On Main Street, take Pine Street to Prospect Hill Road to Naumkeag Museum and Gardens. The house was designed by Stanford White in 1885 for Joseph Choate, noted attorney and Ambassador to the Court of St. James. View the original furnishings, collection of rugs, and Chinese export porcelain. Formal, landscaped gardens designed by Fletcher Steele and Mabel Choate surround the house (Admission fee, property of the Trustee of Reservations). Across the street is Eden Hill, the National Shrine of the Divine Mercy, home of the Congregation of Marians of the Immaculate Conception in the Berkshires. 350 scenic acres. Open year round for prayer, reflection. Return to Main Street and turn right, continuing west along Route 102 to the Mission House, built in 1739 as the home of the Reverend John Sargeant, first missionary to the Stockbridge Native Americans. The Mission House features period furnishings, Colonial gardens, and a small Native American museum (Guided tours, open Memorial Day weekend to Columbus Day. Admission fee). Merwin House is just across the street. It is an 1825 Federal Style house containing a collection of European and American furnishings, beautiful gardens and lawn. (Open June to mid October. Admission fee). Further along Main Street, grouped around the Common on the left are the impressive Field Chime Tower, given in 1879 by David Dudley Field, Jr., brother of Cyrus Field (Atlantic Cable fame), the First Congregational Church, a modified Georgian structure of red brick built in 1824, and the Town Hall. Concerts are still given on summer evenings at the chime tower.
Visit the Norman Rockwell Museum at Stockbridge, located on Route 183, 6/10 mile south of the junction of Routes 183 and 102, and see the world's largest collection of original art by America's favorite illustrator. The museum building is set on a 36-acre landscape, with scenic views. Norman Rockwell's last studio, which was moved to the site, can also be toured May through October. The museum is open daily year-round with changing exhibits, special events, and children's programming (Admission fee).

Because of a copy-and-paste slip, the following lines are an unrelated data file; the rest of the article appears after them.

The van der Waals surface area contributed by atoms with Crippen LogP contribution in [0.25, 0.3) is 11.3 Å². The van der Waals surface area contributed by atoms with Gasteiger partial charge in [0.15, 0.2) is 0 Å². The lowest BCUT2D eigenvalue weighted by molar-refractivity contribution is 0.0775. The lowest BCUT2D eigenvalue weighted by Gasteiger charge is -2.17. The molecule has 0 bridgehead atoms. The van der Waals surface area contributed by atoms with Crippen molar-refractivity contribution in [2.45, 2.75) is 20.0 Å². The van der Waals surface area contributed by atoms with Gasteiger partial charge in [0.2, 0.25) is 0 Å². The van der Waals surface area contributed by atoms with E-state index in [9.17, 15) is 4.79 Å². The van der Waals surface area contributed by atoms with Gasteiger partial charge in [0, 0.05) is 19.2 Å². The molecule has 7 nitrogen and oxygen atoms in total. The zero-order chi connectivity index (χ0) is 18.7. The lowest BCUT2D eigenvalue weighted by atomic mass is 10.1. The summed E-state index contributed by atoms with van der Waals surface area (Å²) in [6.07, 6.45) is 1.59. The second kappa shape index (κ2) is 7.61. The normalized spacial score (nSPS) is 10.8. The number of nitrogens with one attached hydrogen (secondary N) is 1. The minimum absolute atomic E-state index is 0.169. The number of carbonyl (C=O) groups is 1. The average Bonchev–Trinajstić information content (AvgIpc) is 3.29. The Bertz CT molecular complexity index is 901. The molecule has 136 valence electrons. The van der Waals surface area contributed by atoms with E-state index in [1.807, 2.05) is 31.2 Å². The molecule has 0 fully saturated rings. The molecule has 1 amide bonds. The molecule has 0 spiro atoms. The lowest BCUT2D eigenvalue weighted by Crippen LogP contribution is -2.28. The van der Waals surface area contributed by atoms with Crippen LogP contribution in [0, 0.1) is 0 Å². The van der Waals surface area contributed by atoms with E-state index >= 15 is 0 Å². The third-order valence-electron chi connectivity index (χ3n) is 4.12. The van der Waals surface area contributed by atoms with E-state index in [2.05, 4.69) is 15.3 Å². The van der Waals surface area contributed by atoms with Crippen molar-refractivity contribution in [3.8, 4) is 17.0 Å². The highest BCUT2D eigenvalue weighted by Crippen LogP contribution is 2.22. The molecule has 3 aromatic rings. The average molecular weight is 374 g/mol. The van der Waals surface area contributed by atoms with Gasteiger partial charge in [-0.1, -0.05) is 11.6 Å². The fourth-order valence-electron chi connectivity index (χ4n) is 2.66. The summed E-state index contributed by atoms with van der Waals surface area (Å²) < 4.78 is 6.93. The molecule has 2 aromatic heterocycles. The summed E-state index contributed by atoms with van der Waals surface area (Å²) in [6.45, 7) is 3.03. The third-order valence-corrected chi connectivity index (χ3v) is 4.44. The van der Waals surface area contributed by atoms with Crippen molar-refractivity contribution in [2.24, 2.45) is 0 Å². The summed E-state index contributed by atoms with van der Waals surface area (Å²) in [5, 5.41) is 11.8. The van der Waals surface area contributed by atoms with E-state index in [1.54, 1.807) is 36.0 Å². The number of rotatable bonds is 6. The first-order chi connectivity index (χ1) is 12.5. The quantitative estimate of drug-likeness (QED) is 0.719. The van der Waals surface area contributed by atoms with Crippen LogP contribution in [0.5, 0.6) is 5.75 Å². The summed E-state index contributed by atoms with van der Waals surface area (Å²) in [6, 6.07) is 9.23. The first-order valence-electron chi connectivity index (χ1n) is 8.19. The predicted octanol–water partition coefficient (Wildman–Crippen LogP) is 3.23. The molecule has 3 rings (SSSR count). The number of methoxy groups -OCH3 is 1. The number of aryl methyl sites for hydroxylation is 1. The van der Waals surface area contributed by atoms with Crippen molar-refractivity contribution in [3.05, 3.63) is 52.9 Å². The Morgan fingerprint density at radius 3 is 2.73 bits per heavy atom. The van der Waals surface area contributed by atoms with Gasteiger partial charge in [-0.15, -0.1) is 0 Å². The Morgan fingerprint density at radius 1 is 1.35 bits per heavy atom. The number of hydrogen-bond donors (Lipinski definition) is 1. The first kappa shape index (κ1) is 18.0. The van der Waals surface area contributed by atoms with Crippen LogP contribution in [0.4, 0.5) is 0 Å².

Head further south on Route 183 to Chesterwood, the summer estate of Daniel Chester French (1850-1931), sculptor of the seated Abraham Lincoln in the Lincoln Memorial in Washington D.C. and the Minute Man, Concord, MA. He fashioned the statue of Lincoln at Chesterwood and the plaster casts still dominate the studio. Visitors will enjoy French's work, his Colonial Revival mansion, special exhibits in the Barn Gallery, and the annual Contemporary Outdoor Sculpture Show. Great mansions were constructed by famous architects of the day and handsome gardens were landscaped to provide extraordinary showcases for wealthy cottagers. French built Chesterwood and became part of this set. The tour may be concluded by following Route 183 and the Housatonic River through the villages of Housatonic and Risingdale to Great Barrington.
Editor's Note: For more information on this and eight other day trips, pick up a copy of "Touring the Berkshires and the Mohawk Trail," available at the Berkshires Visitors Bureau, Berkshire Common, Plaza Level, Pittsfield, (413) 443-9186. Or write to The Mohawk Trail Association, P.O. Box 2031, Charlemont, MA 01339 or call (413) 664-6256.